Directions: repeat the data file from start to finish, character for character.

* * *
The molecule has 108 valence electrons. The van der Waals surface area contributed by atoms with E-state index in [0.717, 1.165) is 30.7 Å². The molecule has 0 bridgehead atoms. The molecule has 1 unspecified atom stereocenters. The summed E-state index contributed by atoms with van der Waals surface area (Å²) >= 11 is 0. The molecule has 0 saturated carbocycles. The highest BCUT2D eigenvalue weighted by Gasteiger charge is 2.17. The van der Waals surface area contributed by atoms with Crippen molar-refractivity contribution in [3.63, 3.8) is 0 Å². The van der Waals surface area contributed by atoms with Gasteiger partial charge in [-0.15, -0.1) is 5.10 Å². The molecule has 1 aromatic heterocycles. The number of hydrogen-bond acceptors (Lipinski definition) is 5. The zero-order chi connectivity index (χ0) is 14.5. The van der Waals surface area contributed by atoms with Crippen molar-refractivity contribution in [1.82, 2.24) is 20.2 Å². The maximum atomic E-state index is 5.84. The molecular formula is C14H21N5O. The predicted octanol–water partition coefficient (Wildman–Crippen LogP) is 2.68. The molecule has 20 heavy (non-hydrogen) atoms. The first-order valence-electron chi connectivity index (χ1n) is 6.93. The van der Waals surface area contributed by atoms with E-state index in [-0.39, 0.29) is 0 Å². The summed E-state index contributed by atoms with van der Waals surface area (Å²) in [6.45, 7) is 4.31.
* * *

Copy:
The molecule has 108 valence electrons. The van der Waals surface area contributed by atoms with E-state index in [0.717, 1.165) is 30.7 Å². The molecule has 0 bridgehead atoms. The molecule has 1 unspecified atom stereocenters. The summed E-state index contributed by atoms with van der Waals surface area (Å²) >= 11 is 0. The molecule has 0 saturated carbocycles. The highest BCUT2D eigenvalue weighted by Gasteiger charge is 2.17. The van der Waals surface area contributed by atoms with Crippen molar-refractivity contribution in [3.63, 3.8) is 0 Å². The van der Waals surface area contributed by atoms with Gasteiger partial charge in [-0.15, -0.1) is 5.10 Å². The molecule has 1 aromatic heterocycles. The number of hydrogen-bond acceptors (Lipinski definition) is 5. The zero-order chi connectivity index (χ0) is 14.5. The van der Waals surface area contributed by atoms with Crippen molar-refractivity contribution in [1.82, 2.24) is 20.2 Å². The maximum atomic E-state index is 5.84. The molecular formula is C14H21N5O. The predicted octanol–water partition coefficient (Wildman–Crippen LogP) is 2.68. The molecule has 20 heavy (non-hydrogen) atoms. The first-order valence-electron chi connectivity index (χ1n) is 6.93. The van der Waals surface area contributed by atoms with E-state index in [-0.39, 0.29) is 0 Å². The summed E-state index contributed by atoms with van der Waals surface area (Å²) in [6.45, 7) is 4.31.